p188: "...At the moment of the departure of John of Brittany  a sudden insurection in Wales frustrated Edward's plans. All Wales wasripe for revolt. In the principality the Cymry resented the English rule, and the sulky marchers stood aloof in sullen discontent, while their native tenants, seeing in the recent humiliation of Gloucester and Hereford the degradation of all their lords, lost respect for such powerless masters. Both in the principality and in the marches, Edward's demand for compulsory service in Gascony was universally regarded as a new aggression..."
p189: "...As by a common signal all Walesrose at Michaelmas, 1294...Brecon rose against Hereford and Glamorgan against Gilbert of Gloucester. Morgan, the leader of the Glamorganshire rebels, loudly declared that he did not rebel against the king but against the Earl of Gloucester..." p223: "...The heavy hand of Edward fell upon earls...the extinction of several important baronial houses made this the easier...The Earl of Hereford died in 1299, and in 1302 his son and successor, another Humphrey Bohun, was bribed by a marriage with the king's daughter Elizabeth, the widowed Countess of Holland, to surrender his lands to the crown and receive them back, like the Earl of Gloucester in 1290, entailed on the issue of himself and his consort..."
The Later MiddleAges 1272-1485, George Holmes, 1962, Norton Library of England
p83: "...The famous quarrel betweeen the Earls of Hereford and Gloucester was settled in a parliament in 1292..." p89: "...At the beginning of [Edward I's] reign in 1272, the east and south of what is now Wales were held by English Marcher lords like the Clare earls of Gloucester, who held the lordship of Glamorgan; and the Bohun earls of Hereford, who held Brecon..."
The Lives of the Kings and Queens of England, Antonia Fraser, 1975, Alfred Knopf, p70: "Gilbert de Clare Earl of Gloucester, mar Joan (1), died 1295..."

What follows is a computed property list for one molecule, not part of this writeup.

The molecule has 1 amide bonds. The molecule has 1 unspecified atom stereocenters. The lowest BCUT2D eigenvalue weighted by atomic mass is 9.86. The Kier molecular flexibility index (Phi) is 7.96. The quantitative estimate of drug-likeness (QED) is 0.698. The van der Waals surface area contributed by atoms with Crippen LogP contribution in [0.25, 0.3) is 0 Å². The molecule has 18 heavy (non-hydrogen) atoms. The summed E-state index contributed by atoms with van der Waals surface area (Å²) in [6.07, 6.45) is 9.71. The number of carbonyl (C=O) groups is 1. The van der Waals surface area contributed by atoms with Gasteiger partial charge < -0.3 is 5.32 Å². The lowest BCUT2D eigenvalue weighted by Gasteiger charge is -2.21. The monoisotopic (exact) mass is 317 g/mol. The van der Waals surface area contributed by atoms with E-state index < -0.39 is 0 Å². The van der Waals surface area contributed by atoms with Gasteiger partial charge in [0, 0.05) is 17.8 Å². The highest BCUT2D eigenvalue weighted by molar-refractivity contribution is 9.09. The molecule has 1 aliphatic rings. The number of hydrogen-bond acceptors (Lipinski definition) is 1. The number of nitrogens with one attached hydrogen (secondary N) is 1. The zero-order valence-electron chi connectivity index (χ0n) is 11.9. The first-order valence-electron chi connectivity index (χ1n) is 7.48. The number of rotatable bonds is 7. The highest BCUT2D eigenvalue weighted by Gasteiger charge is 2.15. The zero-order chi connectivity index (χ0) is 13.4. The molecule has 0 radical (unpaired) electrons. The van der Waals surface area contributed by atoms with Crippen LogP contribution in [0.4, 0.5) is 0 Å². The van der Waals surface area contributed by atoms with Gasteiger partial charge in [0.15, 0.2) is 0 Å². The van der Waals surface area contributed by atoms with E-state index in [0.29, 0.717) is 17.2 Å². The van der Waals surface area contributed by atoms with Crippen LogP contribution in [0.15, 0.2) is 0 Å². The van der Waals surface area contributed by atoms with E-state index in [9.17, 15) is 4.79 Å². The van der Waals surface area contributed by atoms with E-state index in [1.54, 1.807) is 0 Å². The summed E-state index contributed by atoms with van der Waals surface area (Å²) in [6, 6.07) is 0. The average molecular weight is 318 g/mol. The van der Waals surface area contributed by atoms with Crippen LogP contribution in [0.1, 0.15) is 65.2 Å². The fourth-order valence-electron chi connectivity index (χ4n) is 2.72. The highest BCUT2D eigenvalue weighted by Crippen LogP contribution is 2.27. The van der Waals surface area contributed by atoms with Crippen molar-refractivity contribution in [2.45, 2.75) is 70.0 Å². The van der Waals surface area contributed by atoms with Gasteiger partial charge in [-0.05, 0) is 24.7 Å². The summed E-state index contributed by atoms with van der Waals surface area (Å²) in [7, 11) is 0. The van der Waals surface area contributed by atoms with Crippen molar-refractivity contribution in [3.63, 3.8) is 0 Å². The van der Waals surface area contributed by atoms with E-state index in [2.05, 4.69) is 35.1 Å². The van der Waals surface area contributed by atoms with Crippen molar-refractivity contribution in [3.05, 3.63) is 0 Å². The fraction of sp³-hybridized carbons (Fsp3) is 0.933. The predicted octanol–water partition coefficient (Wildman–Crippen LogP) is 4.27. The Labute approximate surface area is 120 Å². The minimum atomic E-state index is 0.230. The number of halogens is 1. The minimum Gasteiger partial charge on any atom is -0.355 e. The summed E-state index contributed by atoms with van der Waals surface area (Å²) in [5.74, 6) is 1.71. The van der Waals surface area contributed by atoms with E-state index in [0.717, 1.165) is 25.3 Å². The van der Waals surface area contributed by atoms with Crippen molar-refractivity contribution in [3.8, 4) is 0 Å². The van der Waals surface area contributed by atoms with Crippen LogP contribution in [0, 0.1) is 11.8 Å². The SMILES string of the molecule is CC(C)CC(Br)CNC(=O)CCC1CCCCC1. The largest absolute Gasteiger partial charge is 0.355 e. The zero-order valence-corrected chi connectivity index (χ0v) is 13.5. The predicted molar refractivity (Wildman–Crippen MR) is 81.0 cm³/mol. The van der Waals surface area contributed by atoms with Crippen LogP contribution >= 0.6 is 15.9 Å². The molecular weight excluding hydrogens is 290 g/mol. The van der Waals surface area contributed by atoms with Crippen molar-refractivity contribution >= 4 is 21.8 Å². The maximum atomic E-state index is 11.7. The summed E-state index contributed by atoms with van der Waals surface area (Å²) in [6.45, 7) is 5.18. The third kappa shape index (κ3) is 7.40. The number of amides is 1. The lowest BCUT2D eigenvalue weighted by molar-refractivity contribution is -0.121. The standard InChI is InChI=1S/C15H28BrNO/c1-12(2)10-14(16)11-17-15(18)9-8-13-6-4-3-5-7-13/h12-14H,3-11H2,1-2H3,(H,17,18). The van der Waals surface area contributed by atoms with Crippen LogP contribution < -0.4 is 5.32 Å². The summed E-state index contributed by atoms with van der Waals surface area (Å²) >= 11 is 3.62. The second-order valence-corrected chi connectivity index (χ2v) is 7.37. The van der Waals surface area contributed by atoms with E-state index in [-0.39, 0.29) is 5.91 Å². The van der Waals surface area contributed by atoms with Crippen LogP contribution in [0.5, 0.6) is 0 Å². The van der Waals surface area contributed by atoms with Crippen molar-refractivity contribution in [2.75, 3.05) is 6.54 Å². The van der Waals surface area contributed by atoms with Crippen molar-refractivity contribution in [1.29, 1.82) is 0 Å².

Encyclopaedia Britannica, 1981, Vol V, p580, Gloucester Gilbert De Clare 6th Earl of: "Known as the Red Earl (1243-1295), Welsh nobleman who at first supported, and later desserted, the cause of the rebel leader Simon de Montfort in the civil war (1264-1265) between the baronial rebels and King Henry III of England. Gloucester's defection was a major factor in the collapse ofthe baronial movement."
The New Columbia Encyclopedia, 1975, p1094, Gloucester Gilbert De Clare 8th Earl of: "1243-1295, English nobleman, son of the 7th Earl. He married (1253) Alice de Lusignan, niece of Henry III, and succeeded to the Earldom in 1262. In the Baron's War he was at first a leader of the baronial party under Simon de Montfort, Earl of Leicester, and was a member, with Montfort and the bishop of Chichester, of the three-man provisional administration set up after the royal defeat at Lewes (1264). In 1265, however, he defected to the royalist side and aided Prince Edward (later Edward I) in the defeat of Montfort at Evesham. He seized London in 1267 to force from the King a more lenient settlement for the rebels. After Edward's accession (1272), Gloucester engaged in much fighting in Wales. His first marriage was annulled, and in 1290 he married Edward's daughter Joan. He also held the titles of Earl of Clare, and Earl of Hertford, as did his son by Joan, Gilbert de Clare, 9th Earl of Gloucester (1291-1314), who served Edward II faithfully and was killed at the battle of Bannockburn."
World Ancestral Chart No. 17450 Ancestors of Wayne G Thorpe and Olive Loraine Slade.
Ancestral File Ver 4.10 84ZQ-CG and 9LQ3-J0. Marriage dates to Joan PLANTAGENET 30 Apr 1290 Abbey Westminster and Abt 1298 FRANCE, resp. Also Benedict De CLARE 8503-M9 and IGI Marriage T990361-185-0884798 marriage date to Joan PLANTAGENET May 1290.
INTERNATIONAL GENEALOGICAL INDEX
IGI Birth T990361-185-0884798 Gilbert DECLARE Earl of Gloucester Father Richard DE CLARE Earl of Gloucester Mother Maud De LACY 2 Sep 1243 Christchurch Hampshire England.
IGI Marriage T990362-123-0884799 Gilbert DE CLARE Earl of Gloucester Spouse Joan Princess of England May 1290 Westminster Abbey Westminster London England.
IGI Birth T990361-186-08847798 Gilbert DE CLARE Earl of Gloucester Father Gilbert DE CLARE Earl of Gloucester Mother Joan Princess of ENGLAND 10 May 1291 Winchcomb Gloucester England.
Gilbert married Countess Alice Luisignan Angouleme SURREY, daughter of Guy De LUSIGNAN, on 2 Feb 1252-1253 in , , England. The marriage ended in divorce.
Gilbert also married Duchess Joan Acre GLOUCESTER, daughter of King Edward ENGLAND, I and Queen Eleanor Castile ENGLAND, on 30 Apr 1290 in Abbey, Westminster, London, Middlesex, England. (Duchess Joan Acre GLOUCESTER was born in 1272 in Acre, Jerusalem, Palestine, died on 23 Apr 1307 in Clare, Suffolk, England and was buried on 26 Apr 1307 in Church, Priory, Austin Friars, Clare, Suffolk, England.)